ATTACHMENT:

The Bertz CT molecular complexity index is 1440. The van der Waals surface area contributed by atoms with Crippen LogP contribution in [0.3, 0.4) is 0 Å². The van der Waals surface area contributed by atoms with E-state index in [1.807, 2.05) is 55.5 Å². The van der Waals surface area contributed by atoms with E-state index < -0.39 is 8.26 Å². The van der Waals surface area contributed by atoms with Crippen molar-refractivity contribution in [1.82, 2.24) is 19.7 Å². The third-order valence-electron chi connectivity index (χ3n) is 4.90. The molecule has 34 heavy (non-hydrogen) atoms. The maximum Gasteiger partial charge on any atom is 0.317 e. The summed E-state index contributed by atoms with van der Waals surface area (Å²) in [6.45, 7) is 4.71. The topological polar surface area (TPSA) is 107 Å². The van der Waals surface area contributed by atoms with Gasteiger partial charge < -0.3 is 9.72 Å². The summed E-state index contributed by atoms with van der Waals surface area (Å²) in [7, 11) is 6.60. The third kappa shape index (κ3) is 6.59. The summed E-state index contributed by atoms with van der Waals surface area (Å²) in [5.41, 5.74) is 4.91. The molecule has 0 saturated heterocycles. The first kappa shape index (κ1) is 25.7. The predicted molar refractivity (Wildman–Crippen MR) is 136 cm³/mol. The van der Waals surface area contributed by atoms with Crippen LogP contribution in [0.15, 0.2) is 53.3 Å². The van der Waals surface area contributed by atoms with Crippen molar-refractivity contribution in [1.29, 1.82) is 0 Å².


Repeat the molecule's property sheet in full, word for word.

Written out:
The Bertz CT molecular complexity index is 1440. The van der Waals surface area contributed by atoms with Crippen LogP contribution in [0.3, 0.4) is 0 Å². The van der Waals surface area contributed by atoms with E-state index in [1.807, 2.05) is 55.5 Å². The van der Waals surface area contributed by atoms with E-state index < -0.39 is 8.26 Å². The van der Waals surface area contributed by atoms with Crippen molar-refractivity contribution in [1.82, 2.24) is 19.7 Å². The third-order valence-electron chi connectivity index (χ3n) is 4.90. The molecule has 34 heavy (non-hydrogen) atoms. The maximum Gasteiger partial charge on any atom is 0.317 e. The summed E-state index contributed by atoms with van der Waals surface area (Å²) in [6.45, 7) is 4.71. The topological polar surface area (TPSA) is 107 Å². The van der Waals surface area contributed by atoms with Gasteiger partial charge < -0.3 is 9.72 Å². The summed E-state index contributed by atoms with van der Waals surface area (Å²) in [7, 11) is 6.60. The third kappa shape index (κ3) is 6.59. The summed E-state index contributed by atoms with van der Waals surface area (Å²) in [5.41, 5.74) is 4.91. The molecule has 0 saturated heterocycles. The first kappa shape index (κ1) is 25.7. The predicted molar refractivity (Wildman–Crippen MR) is 136 cm³/mol. The van der Waals surface area contributed by atoms with Crippen LogP contribution in [0.15, 0.2) is 53.3 Å². The van der Waals surface area contributed by atoms with Crippen molar-refractivity contribution in [1.29, 1.82) is 0 Å².